Why the original laissez-faire economists loved slavery For nearly four centuries, the Atlantic slave trade brought millions of people into bondage. Scholars estimate that around 1.5 million people perished in the brutal middle passage across the Atlantic. The slave trade linked Africa, Europe and the Americas in a horrific enterprise of death and torture and profit. Yet, in the middle of the 18th century, as the slave trade boomed like never before, some notable European observers saw it as a model of free enterprise and indeed of ‘liberty’ itself.

10 Disturbing Things About Slave Auctions in America You May Not Know Searching for Signs of Intelligence According to an account by Henry Bibb, an enslaved man who had made it to freedom only to be recaptured when he returned to the South for his wife and child, the most rigorous examination of the enslaved by the slave inspectors before sale was on gauging their intelligence. Intelligence was the most objectionable of all the qualities connected with the life of an enslaved person, Bibb said. Slave holders believed that when an enslaved Black person is intelligent, “it undermines the whole fabric of his chattel hood; it prepares for what slaveholders are pleased to pronounce the unpardonable sin when committed by a slave.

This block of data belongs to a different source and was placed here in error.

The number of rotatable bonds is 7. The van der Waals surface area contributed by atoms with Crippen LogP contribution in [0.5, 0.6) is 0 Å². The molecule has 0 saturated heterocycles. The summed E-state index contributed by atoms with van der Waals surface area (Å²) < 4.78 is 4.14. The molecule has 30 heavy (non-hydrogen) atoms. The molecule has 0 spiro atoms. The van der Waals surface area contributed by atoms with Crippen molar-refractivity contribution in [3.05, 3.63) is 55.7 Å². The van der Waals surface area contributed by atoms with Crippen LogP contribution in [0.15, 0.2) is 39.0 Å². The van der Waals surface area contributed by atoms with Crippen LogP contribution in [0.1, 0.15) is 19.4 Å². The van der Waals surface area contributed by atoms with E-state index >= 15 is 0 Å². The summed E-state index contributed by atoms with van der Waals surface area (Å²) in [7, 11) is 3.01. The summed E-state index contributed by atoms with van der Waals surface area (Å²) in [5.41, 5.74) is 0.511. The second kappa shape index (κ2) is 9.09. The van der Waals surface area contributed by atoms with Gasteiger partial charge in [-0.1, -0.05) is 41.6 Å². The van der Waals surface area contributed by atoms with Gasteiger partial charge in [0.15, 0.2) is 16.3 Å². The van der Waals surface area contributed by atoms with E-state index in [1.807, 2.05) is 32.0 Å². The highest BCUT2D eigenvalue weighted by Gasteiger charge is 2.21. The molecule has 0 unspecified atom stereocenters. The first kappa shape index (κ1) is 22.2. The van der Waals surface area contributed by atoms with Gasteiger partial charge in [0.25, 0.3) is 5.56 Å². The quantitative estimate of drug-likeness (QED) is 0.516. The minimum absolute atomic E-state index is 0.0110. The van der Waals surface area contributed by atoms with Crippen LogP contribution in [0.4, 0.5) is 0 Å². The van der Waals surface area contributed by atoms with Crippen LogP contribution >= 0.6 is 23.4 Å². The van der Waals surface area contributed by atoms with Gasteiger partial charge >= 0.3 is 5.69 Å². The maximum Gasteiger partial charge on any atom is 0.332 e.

Why Don’t Black Leaders Demand More of the President? Maps of places you’ve never been, maps of paper routes, maps of desktops: artists and writers conjure directions for heretofore uncharted Xanadus. Maps are their own narratives of space. Who draws them, and who names them, holds immense power to determine not just Where You Are, but How Things Are. Subjective or empirical experience in conflict with the map’s own assertions can leave you nowhere, or somewhere unknown, as anyone who has tried to navigate, say, Venice by map will know. Have they purposefully drawn it up to bear no resemblance to its actual layout in order to confuse visitors into spending more money on alcohol and sequined masks?

The Trans-Atlantic Slave Trade Database contains scholastic research drawing upon data from around the Atlantic world. by nda_librarian May 5